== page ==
Give an Hour Recruits Mental Health Professionals

Give an Hour, founded in 2005, has created a network of volunteer mental health professionals pledging an hour a week of their services, free of charge, to members of the military—including active duty, reserve, and guard—veterans of Afghanistan and Iraq, their families, and their communities. Give an Hour offers an important option for the men, women and families who serve our country by providing services in the community at no cost to those in need.  And, there is no limit to the number of sessions one can receive; help is available for as long as it is needed. 

Give an Hour’s current focus is on supplementing the mental health services provided by the Department of Defense and the Department of Veterans Affairs and includes specific initiatives to reach rural veterans (telehealth) and the Army National Guard. Other programs include community Collaboratives, Got Your 6 Student Education Initiative ("Training the Next Generation of Mental Health Professionals"), Wins for Warriors, and Wounded Warrior Project.

Give an Hour’s services expand beyond those groups who are typically eligible to receive mental health benefits, including parents, siblings, and unmarried partners who are often affected by a loved one's wartime service. 

Give an Hour's mental health professionals provide services including one-on-one counseling, consultation with other organizations about the mental health issues affecting those who serve, presentations at community gatherings and reintegration events, and trainings in local communities.  Providers choose how they "give their hour" in a way that fits their passion.  We ask our providers to participate in our network for one year in order to provide continuity of care for these deserving families.

The approximately 7,000 licensed mental health professionals working with Give an Hour have contributed nearly 140,000 hours in support of our troops and their families, and the demand continues as we drawdown from current conflicts. 

Volunteer mental health providers include psychiatrists, psychologists, social workers, pastoral counselors, and other mental health professionals.  Additional opportunities are available for students in mental health programs.

While no additional training is required, Give an Hour also offers a variety of free training opportunities and gives providers the opportunity to interact with one another, to share information about their experience, and to seek feedback and additional resources.

Immediate Help Needed in Washington

There is a shortage of mental health professionals available to provide critical services in Washington.  We are asking all mental health professionals to join in this effort. If you are currently licensed, please visit our website to sign up for our national network and to learn more about our organization and initiatives.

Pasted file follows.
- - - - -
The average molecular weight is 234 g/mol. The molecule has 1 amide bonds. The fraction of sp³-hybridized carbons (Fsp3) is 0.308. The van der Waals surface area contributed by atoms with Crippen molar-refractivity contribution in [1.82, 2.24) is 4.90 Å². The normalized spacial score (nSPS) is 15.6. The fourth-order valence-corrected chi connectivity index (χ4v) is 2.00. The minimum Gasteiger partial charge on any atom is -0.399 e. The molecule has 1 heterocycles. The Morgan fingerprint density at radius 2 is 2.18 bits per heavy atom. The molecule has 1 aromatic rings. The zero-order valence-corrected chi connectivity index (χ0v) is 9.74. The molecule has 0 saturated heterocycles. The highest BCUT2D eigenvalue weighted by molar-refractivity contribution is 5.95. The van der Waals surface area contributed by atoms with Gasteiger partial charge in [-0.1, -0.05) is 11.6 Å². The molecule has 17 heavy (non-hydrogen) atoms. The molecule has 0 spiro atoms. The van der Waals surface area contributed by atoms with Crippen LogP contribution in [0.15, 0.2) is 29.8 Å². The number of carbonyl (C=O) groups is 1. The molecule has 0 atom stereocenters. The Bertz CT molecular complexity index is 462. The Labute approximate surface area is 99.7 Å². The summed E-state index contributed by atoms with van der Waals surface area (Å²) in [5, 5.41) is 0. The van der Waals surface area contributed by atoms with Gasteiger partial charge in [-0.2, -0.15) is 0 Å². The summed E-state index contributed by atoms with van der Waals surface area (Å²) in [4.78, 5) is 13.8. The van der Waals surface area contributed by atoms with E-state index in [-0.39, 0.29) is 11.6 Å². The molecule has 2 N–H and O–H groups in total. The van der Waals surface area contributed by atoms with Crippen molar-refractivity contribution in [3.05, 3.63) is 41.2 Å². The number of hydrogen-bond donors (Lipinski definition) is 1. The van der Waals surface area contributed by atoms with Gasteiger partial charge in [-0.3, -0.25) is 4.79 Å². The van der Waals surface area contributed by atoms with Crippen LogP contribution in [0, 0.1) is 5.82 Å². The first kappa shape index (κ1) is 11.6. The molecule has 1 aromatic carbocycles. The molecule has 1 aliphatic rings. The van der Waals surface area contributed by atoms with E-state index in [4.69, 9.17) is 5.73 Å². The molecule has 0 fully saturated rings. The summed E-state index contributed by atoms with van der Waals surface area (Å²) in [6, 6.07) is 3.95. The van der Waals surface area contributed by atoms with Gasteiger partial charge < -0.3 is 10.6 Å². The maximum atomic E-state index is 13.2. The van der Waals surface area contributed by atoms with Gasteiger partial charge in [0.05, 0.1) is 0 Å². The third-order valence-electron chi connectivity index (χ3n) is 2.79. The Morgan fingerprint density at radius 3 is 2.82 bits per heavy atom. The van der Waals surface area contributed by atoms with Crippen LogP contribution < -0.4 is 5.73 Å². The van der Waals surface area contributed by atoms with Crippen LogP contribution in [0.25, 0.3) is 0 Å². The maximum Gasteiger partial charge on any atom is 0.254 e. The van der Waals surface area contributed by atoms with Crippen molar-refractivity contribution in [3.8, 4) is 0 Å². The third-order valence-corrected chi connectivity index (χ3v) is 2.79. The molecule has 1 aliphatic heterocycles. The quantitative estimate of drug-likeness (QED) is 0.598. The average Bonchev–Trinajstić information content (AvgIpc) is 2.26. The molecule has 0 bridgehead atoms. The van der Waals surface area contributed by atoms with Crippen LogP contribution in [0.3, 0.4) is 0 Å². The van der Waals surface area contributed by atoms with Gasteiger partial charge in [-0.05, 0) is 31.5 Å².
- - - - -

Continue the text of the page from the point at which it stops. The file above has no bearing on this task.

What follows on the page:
SB 5340 Grace period bill

Subject: Grace period bill / SB 5340

Hi all,

Hope this finds everyone well. Wanted to draw your attention to this year’s grace period bill – SB 5340, again by Sen. Rivers – which will appear on tonight’s Senate intro sheet. I know I’ve discussed the bill with most of you, but the two main components are laid out below. And attached is our one-pager on the bill. I’ll let you all know when a hearing is scheduled.

· 2015 grace period legislation – Medicaid look-back and QHP criteria

o Builds off of the grace period legislation adopted in 2014 in two ways:

§ Medicaid retroactive coverage or “look-back”

· To date, over 8,600 Exchange enrollees have had their coverage terminated due to non-payment of premiums.

o We can assume that at least a portion of that population stopped making payments due to a “qualifying event” that may make them eligible for Medicaid (i.e. divorce, job loss).

· When an individual enrolls in Medicaid, he or she is asked if they have outstanding medical bills.

o If the individual indicates that they do, Medicaid grants them a three month retroactive coverage or “look-back” period.

o This allows the individual to work with Medicaid to reconcile claims incurred over the last three months by having providers re-bill them through Medicaid.

· SB 5340 requires the Exchange to conduct specific outreach to enrollees with the goal of making sure they are aware that they may be eligible for Medicaid (or an increased subsidy level in the Exchange).

o By maximizing utilization of the existing Medicaid look-back policy, we can ensure that for those patients who are Medicaid-eligible:

1. Physicians will receive reimbursement (albeit at Medicaid rates – rather than Exchange); and

2. Patients will be protected from being billed directly for claims incurred during the grace period.

· *We are aware that due to the fact that the Exchange will not be aggregating premiums, this requirement may more appropriately be made of QHPs in the future. We received mixed messages on that question, so elected to keep it a requirement of the Exchange for the time being.

§ QHP selection criteria

· Physicians have a moral, legal and ethical obligation to provide treatment to patients in Exchange grace periods. Insurance carriers are currently allowed to abdicate on their responsibility to provide reimbursement for those services provided in the last 60 days of the grace period, despite the fact that the patient has insurance coverage during that time.

· The federal rules surrounding the grace period set a floor for the standards of this consumer protection provision. Washington state can – and should – strengthen the provision by ensuring carriers are required to honor the duration of their contract with a patient – including the full 90-day grace period.

· SB 5340 requires that for a health plan to be offered inside the Exchange, it would have to provide reimbursement for all claims incurred throughout the duration of the contract with a patient.

Thanks and please feel free to let me know if you have questions, or if there is additional information I can provide.

Sean Graham
Associate Director of Policy and Political Affairs
Washington State Medical Association (WSMA)
Cell: (360) 259-4184